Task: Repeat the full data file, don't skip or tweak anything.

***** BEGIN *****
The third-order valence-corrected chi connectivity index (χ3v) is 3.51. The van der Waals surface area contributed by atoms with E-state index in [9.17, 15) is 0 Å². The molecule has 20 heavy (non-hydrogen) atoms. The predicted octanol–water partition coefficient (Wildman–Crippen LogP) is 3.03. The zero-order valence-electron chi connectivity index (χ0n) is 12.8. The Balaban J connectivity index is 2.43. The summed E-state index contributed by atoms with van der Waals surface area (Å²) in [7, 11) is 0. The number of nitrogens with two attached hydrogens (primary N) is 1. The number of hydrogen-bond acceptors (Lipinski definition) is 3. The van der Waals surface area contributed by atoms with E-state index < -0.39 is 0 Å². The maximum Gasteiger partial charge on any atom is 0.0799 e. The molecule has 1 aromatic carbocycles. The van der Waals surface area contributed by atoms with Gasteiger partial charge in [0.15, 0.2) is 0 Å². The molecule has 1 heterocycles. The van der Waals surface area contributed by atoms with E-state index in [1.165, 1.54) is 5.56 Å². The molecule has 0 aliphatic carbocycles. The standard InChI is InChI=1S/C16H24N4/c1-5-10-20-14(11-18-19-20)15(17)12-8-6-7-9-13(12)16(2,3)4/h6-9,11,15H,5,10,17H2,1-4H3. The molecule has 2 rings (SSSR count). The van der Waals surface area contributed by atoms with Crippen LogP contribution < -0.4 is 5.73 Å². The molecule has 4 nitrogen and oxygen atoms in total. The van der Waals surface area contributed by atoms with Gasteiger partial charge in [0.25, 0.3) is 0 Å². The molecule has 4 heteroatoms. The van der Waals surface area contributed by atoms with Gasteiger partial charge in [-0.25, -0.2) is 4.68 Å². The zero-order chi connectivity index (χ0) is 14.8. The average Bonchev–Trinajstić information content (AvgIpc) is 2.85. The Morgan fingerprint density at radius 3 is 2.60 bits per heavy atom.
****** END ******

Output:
The third-order valence-corrected chi connectivity index (χ3v) is 3.51. The van der Waals surface area contributed by atoms with E-state index in [9.17, 15) is 0 Å². The molecule has 20 heavy (non-hydrogen) atoms. The predicted octanol–water partition coefficient (Wildman–Crippen LogP) is 3.03. The zero-order valence-electron chi connectivity index (χ0n) is 12.8. The Balaban J connectivity index is 2.43. The summed E-state index contributed by atoms with van der Waals surface area (Å²) in [7, 11) is 0. The number of nitrogens with two attached hydrogens (primary N) is 1. The number of hydrogen-bond acceptors (Lipinski definition) is 3. The van der Waals surface area contributed by atoms with E-state index < -0.39 is 0 Å². The maximum Gasteiger partial charge on any atom is 0.0799 e. The molecule has 1 aromatic carbocycles. The van der Waals surface area contributed by atoms with Gasteiger partial charge in [0.15, 0.2) is 0 Å². The molecule has 1 heterocycles. The van der Waals surface area contributed by atoms with E-state index in [1.165, 1.54) is 5.56 Å². The molecule has 0 aliphatic carbocycles. The standard InChI is InChI=1S/C16H24N4/c1-5-10-20-14(11-18-19-20)15(17)12-8-6-7-9-13(12)16(2,3)4/h6-9,11,15H,5,10,17H2,1-4H3. The molecule has 2 rings (SSSR count). The van der Waals surface area contributed by atoms with Crippen LogP contribution < -0.4 is 5.73 Å². The molecule has 4 nitrogen and oxygen atoms in total. The van der Waals surface area contributed by atoms with Gasteiger partial charge in [0.25, 0.3) is 0 Å². The molecule has 4 heteroatoms. The van der Waals surface area contributed by atoms with Gasteiger partial charge in [-0.25, -0.2) is 4.68 Å². The zero-order chi connectivity index (χ0) is 14.8. The average Bonchev–Trinajstić information content (AvgIpc) is 2.85. The Morgan fingerprint density at radius 3 is 2.60 bits per heavy atom.